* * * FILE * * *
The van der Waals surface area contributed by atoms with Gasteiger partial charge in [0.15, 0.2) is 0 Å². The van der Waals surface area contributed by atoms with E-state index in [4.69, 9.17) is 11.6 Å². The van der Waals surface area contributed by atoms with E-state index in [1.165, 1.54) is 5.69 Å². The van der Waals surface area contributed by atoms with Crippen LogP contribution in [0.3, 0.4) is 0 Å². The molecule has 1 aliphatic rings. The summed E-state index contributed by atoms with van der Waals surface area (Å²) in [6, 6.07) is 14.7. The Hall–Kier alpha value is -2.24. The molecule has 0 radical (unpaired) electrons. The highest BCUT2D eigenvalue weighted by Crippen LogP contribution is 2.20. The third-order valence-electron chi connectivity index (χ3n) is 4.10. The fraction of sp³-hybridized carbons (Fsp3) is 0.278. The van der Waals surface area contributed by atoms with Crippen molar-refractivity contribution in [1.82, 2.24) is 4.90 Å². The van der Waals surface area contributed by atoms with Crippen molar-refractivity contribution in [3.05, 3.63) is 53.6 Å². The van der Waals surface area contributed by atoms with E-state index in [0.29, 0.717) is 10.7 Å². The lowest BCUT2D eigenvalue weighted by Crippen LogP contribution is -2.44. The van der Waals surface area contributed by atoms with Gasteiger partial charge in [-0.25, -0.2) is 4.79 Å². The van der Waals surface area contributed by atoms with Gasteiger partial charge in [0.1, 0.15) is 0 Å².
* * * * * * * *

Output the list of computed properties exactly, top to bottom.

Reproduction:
The van der Waals surface area contributed by atoms with Gasteiger partial charge in [0.15, 0.2) is 0 Å². The van der Waals surface area contributed by atoms with E-state index in [4.69, 9.17) is 11.6 Å². The van der Waals surface area contributed by atoms with E-state index in [1.165, 1.54) is 5.69 Å². The van der Waals surface area contributed by atoms with Crippen LogP contribution in [0.3, 0.4) is 0 Å². The molecule has 1 aliphatic rings. The summed E-state index contributed by atoms with van der Waals surface area (Å²) in [6, 6.07) is 14.7. The Hall–Kier alpha value is -2.24. The molecule has 0 radical (unpaired) electrons. The highest BCUT2D eigenvalue weighted by Crippen LogP contribution is 2.20. The third-order valence-electron chi connectivity index (χ3n) is 4.10. The fraction of sp³-hybridized carbons (Fsp3) is 0.278. The van der Waals surface area contributed by atoms with Crippen molar-refractivity contribution in [1.82, 2.24) is 4.90 Å². The van der Waals surface area contributed by atoms with Crippen molar-refractivity contribution in [3.05, 3.63) is 53.6 Å². The van der Waals surface area contributed by atoms with E-state index in [0.29, 0.717) is 10.7 Å². The lowest BCUT2D eigenvalue weighted by Crippen LogP contribution is -2.44. The van der Waals surface area contributed by atoms with Gasteiger partial charge in [-0.25, -0.2) is 4.79 Å². The van der Waals surface area contributed by atoms with Gasteiger partial charge in [0.1, 0.15) is 0 Å².